Celebrating the life less ordinary of the legendary Gaybo
If there's one thing we Irish inarguably do well, it's death. This admirable national quality was proven once more by the coverage all week of Gay Byrne's passing: while much sadness was expressed, it was as much a celebration of a life less ordinary as lamentation at its ending.
'I've been conscious of death from the age of 60 - Kathleen's been unendingly good looking after me'
When Gay Byrne died yesterday, a part of Irish life and Irish culture died with him. Primarily because there was no one like Gay Byrne. It's as simple as that. In May 2014, over lunch in Chez Max opposite Dublin Castle, I asked him did he ever regret giving up 60 years of his life to RTÉ. He said: "I never wanted to do anything else since I was 14 or 15. I knew nothing about television but I wanted to be Eamonn Andrews. He was my hero."
Mary O'Sullivan: 'The greatest broadcaster ever... the original sh*t-stirrer and rabble-rouser'
I worked on The Late Late Show for 10 years and then moved to present a programme of my own, which I viewed as a step up. After I left I'd meet Gay around RTE and he'd look at me sadly and commiserate with me about the fact that my career had gone down the toilet. In Gay's world the acme of success for a broadcaster was The Late Late Show and there was nowhere to go but down. My mother agreed with him; her social currency with the neighbours plummeted after my departure. And who was I to…
Pat Stacey: 'Gay Byrne was as good as anyone in showbiz, like him or loathe him, we were incredibly lucky to have him'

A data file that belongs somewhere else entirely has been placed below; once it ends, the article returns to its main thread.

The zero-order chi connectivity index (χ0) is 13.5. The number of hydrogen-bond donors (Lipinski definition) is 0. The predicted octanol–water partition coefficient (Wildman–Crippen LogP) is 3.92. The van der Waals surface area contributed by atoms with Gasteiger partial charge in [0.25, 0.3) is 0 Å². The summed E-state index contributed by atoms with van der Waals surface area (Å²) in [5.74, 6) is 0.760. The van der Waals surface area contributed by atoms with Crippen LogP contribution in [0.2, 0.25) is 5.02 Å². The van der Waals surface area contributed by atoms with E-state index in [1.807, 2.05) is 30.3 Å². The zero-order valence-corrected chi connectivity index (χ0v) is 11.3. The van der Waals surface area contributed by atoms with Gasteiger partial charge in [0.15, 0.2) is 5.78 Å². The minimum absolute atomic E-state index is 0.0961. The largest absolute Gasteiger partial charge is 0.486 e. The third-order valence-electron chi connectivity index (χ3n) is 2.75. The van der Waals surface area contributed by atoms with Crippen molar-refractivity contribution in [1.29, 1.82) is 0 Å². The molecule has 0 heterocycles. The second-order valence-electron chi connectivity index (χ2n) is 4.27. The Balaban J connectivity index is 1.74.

There’s a Talking Heads lyric that goes: “I’m inside and I’m outside at the same time.” The song happens to be called ‘Television Man’.
Gerard O'Regan: 'Gay was ordinary and extraordinary, a bridge from what was to what came to be'
They call them baby boomers - essentially those who came of age in that intoxicating decade which was the 1960s. Yesterday another of their tribe made his final journey.
Gene Kerrigan: 'High-fiving Gaybo's memory isn't enough'
The legend of Gay Byrne is one of a noble warrior of modernisation. It tells of how he single-handedly in the 1960s and 1970s took on the fuddy-duddy traditionalists, karate-chopped the bishops and ran rings around the politicians.
Brendan O'Connor: 'Let's not be too smug: Gay's work is not finished'
We're on our own now. There has very much been a sense over the last week that the nation has lost its father confessor. Or just its father. There has been a wider sense too that, as we look back, Gay Byrne was a man in the right place at the right time, that he didn't change the nation, but that he was clever enough to spot what was going on and that he surfed that wave. To suggest that Byrne got lucky with his timing is to do him a disservice. And it does us a disservice as a nation to…
Editorial: 'A dark week must make us question society's direction'
Gay Byrne vacating his seat as narrator of our times forced us to take a moment to ponder on the way we were, and what we have become. But other darker events this week might also have stopped us in our tracks and left us deeply uncomfortable.
Obituary: 'The most influential broadcaster in the history of the State...no topic was taboo on Gay Byrne's shows'
A bishop once called him a “purveyor of filth” but the wider public knew Gay Byrne as the most influential broadcaster in the history of the State.
'He loved the juice, loved the gossip, loved the intrigue of this Wolf Hall with microphones' - Ryan Tubridy and Graham Norton remember Gay Byrne
Ryan Tubridy and Graham Norton have both paid tribute to the late Gay Byrne, a man described by the former as "the master".
'A lifeline to the outside world': The legacy of Uncle Gaybo
In 1986, during the height of the popularity of Dallas, actor Patrick Duffy appeared on The Late Late Show. At one point, he produced a video camera and started filming his host, Gay Byrne. He quipped that he had filmed Johnny Carson, whom he dubbed the second best chat-show host in the world, and now he had his camera trained on the best of them all.
'The voice of the most beloved man in Ireland over the last 60 years' - RTÉ stars past and present pay tribute to 'Gaybo'
Joe Duffy paid tribute to his RTE friend during an emotional broadcast on his afternoon RTE Radio One show.